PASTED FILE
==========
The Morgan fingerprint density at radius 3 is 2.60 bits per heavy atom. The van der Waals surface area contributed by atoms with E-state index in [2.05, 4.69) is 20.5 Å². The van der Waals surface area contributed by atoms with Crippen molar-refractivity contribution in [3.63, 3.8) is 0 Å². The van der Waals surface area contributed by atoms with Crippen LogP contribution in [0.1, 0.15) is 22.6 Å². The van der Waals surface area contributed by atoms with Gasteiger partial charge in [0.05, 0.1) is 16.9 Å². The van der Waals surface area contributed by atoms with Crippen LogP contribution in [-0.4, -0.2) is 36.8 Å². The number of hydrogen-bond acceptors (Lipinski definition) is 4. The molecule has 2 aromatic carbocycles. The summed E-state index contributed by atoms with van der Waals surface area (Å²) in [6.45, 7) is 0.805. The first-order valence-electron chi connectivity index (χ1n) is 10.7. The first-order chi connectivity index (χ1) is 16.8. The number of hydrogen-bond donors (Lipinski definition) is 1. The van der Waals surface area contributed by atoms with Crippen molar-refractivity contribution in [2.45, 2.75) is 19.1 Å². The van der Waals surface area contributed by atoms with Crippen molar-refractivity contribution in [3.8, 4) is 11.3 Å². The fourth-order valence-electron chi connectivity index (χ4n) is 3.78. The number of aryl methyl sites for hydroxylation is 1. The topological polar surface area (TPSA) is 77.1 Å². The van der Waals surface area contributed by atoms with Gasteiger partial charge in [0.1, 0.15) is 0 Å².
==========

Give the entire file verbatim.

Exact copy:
The Morgan fingerprint density at radius 3 is 2.60 bits per heavy atom. The van der Waals surface area contributed by atoms with E-state index in [2.05, 4.69) is 20.5 Å². The van der Waals surface area contributed by atoms with Crippen molar-refractivity contribution in [3.63, 3.8) is 0 Å². The van der Waals surface area contributed by atoms with Crippen LogP contribution in [0.1, 0.15) is 22.6 Å². The van der Waals surface area contributed by atoms with Gasteiger partial charge in [0.05, 0.1) is 16.9 Å². The van der Waals surface area contributed by atoms with Crippen LogP contribution in [-0.4, -0.2) is 36.8 Å². The number of hydrogen-bond acceptors (Lipinski definition) is 4. The molecule has 2 aromatic carbocycles. The summed E-state index contributed by atoms with van der Waals surface area (Å²) in [6.45, 7) is 0.805. The first-order valence-electron chi connectivity index (χ1n) is 10.7. The first-order chi connectivity index (χ1) is 16.8. The number of hydrogen-bond donors (Lipinski definition) is 1. The van der Waals surface area contributed by atoms with Crippen molar-refractivity contribution in [2.45, 2.75) is 19.1 Å². The van der Waals surface area contributed by atoms with Crippen molar-refractivity contribution in [3.8, 4) is 11.3 Å². The fourth-order valence-electron chi connectivity index (χ4n) is 3.78. The number of aryl methyl sites for hydroxylation is 1. The topological polar surface area (TPSA) is 77.1 Å². The van der Waals surface area contributed by atoms with Gasteiger partial charge in [0.1, 0.15) is 0 Å².